Citizen power, as many Israelis demonstrated during the social protests almost three summers ago, is real. There are multiple ways that individuals can broadcast the message to decision-makers that they expect them to do everything humanly possible — and more — to bring about the creation of a Palestinian state alongside Israel. This requires broadening the current discourse by speaking out boldly and repeatedly against the occupation. It also involves inviting rather than shunning even the most casual conversations on how to deal with the current deadlock and its ramifications. For some it may mean initiating and signing petitions, for others participation in vigils, protests and demonstrations. For all, it demands waking up from the slumber of recent years and speaking out on what is really important for sustaining Israel’s existence as a state devoted to the values ensconced in its Declaration of Independence. Each day, every day, those who do not want to partake in the dissipation of these principles has to ask what they — and not anyone else — have done to foster a just Israel.

Consistent pressure from below can, in and of itself, force the hands of those in office. If it doesn’t succeed in doing so, it still provides the foundation for a change of government (and with it the leaders at its helm) capable of bringing about the necessary shift in policy. Indeed, as in the past, such a call coming from large segments of the population supplies the impetus for real progress. Either of these possibilities is not beyond the capacity of an engaged and empowered citizenry.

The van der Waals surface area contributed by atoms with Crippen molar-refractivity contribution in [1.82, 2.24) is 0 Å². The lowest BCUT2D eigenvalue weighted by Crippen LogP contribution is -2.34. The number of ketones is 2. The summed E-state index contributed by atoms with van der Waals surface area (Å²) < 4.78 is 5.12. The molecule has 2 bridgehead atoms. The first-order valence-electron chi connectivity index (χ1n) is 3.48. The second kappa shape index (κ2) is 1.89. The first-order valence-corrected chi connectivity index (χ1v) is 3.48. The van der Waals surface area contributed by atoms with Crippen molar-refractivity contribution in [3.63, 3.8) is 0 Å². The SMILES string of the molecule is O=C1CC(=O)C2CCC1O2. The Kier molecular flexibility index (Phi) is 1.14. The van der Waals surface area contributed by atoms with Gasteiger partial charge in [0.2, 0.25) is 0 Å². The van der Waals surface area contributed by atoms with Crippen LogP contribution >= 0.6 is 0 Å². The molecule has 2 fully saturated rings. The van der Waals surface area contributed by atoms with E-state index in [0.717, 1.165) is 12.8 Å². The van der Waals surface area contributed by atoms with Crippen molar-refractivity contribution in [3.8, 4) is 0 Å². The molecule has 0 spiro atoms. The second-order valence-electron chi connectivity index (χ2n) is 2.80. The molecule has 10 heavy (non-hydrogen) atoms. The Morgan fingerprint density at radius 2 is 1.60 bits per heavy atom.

The creation of the state of Israel in 1948 is a lesson in the triumph of determination in the face of seemingly impossible odds. The maintenance of the independence gained sixty-six years ago and all the accomplishments that have come with it depends today on internalizing and acting on the understanding that true freedom cannot come at the expense of the self-determination of others and that hence liberty is a function of the physical, moral, normative and geographic boundaries inherent in self-restraint.

The responsibility lies with elected leaders; it is also the fundamental duty of citizens. If the former falter in fulfilling their role, then Israelis from all walks of life, by employing agency, can fill the gap by making it eminently clear that — in the democratic spirit — their will must prevail. This is the only way that each and every one devoted to this country and its future can put an end to the negative spiral of suspicion and blame and give real meaning to their independence. If we will it, it is no dream.

About the Author
Professor Naomi Chazan, former Deputy Speaker of the Knesset and professor (emerita) of political science at the Hebrew University, is co-director of WIPS, the Center for the Advancement of Women in the Public Sphere at the Van Leer Jerusalem Institute.